meaning that it requires not just one allele from each parent, but it requires some specific combination
of alleles, likely from each parent. So suppose it requires a combination of three genes: aa bb cc
Suppose sire is aa bb Cc…he will not be affected, but any bitch that is Aa Bb Cc could produce an
epileptic puppy with this sire (6.25% chance of epileptic genotype for each puppy), regardless of how
“safe” her pedigree has been determined thanks to the A’s and B’s and C’s coming down through the
lines. An aa bb cc bitch (perhaps one who is asymptomatic) with this sire would produce puppies with a
50% chance of having the epileptic genotype. So this sire will likely produce more epilepsy. But maybe
another sire is Aa Bb Cc…Now a breeding the same Aa Bb Cc bitch would only have a 1.56% of having
the epileptic genotype per puppy, and even the aa bb cc bitch would produces puppies with only a
12.5% chance of having the epileptic genotype. So he is a lot less likely to sire a puppy with IE, but it
is still possible. He might be bred 100 times before he sires a puppy with just the right genetic combo
and just the right environmental triggers.
We don’t know if it is one gene (most likely not), two genes, or many more genes that cause IE in
beagles. Maybe some of the genes involved are dominant, some partially dominant, some recessive.
But we can be pretty sure that it takes a contribution from both sire and dam to produce it. So producer
lists are a start. Ideally, we would have producer lists along with frequency of producing vs not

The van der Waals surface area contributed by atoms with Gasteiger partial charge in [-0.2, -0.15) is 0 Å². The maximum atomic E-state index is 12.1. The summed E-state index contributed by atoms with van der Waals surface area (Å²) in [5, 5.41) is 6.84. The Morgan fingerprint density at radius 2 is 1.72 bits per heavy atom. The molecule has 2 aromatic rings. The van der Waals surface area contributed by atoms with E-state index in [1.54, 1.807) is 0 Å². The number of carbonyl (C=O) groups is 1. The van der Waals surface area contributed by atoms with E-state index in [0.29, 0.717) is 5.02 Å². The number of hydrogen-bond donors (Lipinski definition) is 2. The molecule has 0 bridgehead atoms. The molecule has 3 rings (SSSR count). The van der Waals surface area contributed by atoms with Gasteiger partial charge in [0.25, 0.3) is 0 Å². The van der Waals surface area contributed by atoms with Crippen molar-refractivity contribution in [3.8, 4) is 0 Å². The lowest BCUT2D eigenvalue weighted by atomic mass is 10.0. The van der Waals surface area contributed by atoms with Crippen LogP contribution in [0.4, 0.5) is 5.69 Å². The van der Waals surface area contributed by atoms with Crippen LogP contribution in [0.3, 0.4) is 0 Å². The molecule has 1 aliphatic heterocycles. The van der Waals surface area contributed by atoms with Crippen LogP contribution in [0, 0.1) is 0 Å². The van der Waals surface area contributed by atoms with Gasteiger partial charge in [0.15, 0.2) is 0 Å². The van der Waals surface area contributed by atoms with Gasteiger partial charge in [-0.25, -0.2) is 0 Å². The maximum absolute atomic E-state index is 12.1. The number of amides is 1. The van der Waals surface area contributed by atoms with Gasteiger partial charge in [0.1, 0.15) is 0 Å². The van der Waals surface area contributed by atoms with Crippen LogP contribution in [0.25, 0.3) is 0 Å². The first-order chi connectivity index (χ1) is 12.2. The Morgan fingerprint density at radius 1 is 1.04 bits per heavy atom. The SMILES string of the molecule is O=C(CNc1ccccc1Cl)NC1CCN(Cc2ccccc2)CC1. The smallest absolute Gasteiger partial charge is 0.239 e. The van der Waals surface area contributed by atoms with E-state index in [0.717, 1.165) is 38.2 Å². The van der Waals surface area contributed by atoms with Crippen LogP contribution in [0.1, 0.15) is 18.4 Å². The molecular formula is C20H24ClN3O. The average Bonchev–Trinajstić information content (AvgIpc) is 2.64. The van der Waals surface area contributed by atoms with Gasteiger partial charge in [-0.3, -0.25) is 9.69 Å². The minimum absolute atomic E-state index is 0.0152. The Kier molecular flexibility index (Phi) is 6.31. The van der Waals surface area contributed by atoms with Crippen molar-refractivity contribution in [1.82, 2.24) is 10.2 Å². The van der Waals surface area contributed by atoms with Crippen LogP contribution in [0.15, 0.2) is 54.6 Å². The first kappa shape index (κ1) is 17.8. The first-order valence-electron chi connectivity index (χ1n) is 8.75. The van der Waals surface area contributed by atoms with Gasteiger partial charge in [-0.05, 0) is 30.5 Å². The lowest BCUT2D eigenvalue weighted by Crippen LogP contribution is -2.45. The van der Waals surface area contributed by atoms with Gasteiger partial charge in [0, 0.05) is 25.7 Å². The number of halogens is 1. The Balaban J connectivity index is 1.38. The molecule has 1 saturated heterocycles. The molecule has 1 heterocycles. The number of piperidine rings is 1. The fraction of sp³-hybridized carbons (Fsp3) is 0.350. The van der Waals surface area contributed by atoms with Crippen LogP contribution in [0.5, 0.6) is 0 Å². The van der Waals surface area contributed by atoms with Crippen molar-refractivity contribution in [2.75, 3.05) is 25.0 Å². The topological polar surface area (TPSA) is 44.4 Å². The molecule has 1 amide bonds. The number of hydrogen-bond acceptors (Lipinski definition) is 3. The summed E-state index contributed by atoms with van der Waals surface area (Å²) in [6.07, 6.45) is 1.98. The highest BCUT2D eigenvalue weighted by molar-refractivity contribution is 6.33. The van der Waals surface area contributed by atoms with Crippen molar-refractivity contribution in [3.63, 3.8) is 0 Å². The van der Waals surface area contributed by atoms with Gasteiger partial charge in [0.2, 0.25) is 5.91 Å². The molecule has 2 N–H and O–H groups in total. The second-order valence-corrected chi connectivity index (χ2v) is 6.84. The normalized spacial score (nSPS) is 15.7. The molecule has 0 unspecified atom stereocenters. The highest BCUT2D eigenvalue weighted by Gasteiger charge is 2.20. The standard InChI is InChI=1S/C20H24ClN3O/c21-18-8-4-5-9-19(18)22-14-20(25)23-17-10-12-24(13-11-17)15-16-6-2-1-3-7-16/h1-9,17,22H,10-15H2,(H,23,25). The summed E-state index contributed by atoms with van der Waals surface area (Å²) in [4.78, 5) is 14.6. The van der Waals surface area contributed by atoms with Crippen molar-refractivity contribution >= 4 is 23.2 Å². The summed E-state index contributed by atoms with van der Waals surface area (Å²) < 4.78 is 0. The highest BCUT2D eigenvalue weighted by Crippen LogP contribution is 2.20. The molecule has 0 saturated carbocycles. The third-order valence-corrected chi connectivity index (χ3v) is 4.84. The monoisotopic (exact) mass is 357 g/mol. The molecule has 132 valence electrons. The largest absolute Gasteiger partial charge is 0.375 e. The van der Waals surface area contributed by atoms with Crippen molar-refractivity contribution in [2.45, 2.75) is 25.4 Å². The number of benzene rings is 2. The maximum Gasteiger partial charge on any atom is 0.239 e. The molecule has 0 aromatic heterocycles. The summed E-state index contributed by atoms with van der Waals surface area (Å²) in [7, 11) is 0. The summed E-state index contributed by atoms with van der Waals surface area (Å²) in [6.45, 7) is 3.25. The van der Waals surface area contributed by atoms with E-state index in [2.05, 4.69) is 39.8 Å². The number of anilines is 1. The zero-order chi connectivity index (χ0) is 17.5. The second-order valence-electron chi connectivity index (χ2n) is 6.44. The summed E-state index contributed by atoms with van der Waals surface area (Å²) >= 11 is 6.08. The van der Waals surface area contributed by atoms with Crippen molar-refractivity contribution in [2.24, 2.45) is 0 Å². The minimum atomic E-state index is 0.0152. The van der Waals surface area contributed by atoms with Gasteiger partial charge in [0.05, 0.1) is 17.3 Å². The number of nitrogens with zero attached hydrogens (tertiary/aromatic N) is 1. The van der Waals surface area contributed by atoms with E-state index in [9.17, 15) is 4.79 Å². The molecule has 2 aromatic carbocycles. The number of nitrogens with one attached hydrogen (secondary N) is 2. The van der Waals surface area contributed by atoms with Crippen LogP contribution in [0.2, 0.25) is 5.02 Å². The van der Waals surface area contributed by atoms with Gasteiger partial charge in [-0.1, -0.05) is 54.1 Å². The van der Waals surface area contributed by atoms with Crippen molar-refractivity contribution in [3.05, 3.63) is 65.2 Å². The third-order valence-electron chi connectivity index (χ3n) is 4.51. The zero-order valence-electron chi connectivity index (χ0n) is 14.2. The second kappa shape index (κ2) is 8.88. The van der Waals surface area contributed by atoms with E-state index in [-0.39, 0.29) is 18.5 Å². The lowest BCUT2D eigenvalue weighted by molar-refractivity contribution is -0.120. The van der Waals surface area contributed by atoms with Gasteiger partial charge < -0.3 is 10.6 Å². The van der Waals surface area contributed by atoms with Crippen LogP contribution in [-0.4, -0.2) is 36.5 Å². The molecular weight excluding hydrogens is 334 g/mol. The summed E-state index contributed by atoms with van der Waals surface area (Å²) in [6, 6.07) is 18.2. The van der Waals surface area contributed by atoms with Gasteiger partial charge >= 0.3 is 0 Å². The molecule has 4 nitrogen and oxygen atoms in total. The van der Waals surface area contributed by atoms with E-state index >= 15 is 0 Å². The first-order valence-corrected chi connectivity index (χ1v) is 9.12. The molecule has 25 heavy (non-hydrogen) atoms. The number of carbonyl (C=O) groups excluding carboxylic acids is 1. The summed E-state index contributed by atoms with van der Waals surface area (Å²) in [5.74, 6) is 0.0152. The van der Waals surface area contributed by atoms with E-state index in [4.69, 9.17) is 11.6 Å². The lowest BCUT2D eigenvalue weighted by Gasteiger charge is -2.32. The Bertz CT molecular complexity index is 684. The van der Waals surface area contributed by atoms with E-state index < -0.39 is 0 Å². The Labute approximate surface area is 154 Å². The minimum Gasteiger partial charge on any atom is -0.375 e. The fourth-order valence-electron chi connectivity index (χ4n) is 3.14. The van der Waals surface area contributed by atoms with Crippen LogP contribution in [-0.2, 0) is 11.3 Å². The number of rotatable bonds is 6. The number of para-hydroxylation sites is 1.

producing, and a cross reference with the dams who have produced it. I firmly believe if we had
enough data we could narrow it down. But we don’t have enough data, from what I understand, and
even if we did the data might not be “clean” enough, because of the probability that environmental
influences also come into play.

***********

This second paper is a collection of thoughts put together by Darlene Stewart – Aladar Beagles.

WHAT WE KNOW

A seizure is caused by an abnormal nerve signal that results in a muscle response. There are many types of seizures, majority involve some loss of consciousness. If you stood behind the dog and called its name, most would be unable to respond.

1) Generalized – these are the type most people think of when they hear the word seizure. The dog will lose consciousness and get rigid. They may paddle and sometimes appear to be chewing. Many will salivate, urinate and or defecate

2) Petit Mal – Signs of this form are brief. Generally, you will see a very brief loss of consciousness, loss of muscle tone and maybe a blank stare. Even though these seizures do not appear to be as severe, the underlying cause is the same as generalized.

3) Simple Focal Seizures – The muscle movements occur in one area of the body. You may see facial twitches or muscle jerking in one area like a leg or twitching of the side. Your beagle may be alert and aware during this type.  But these can progress to generalized seizures.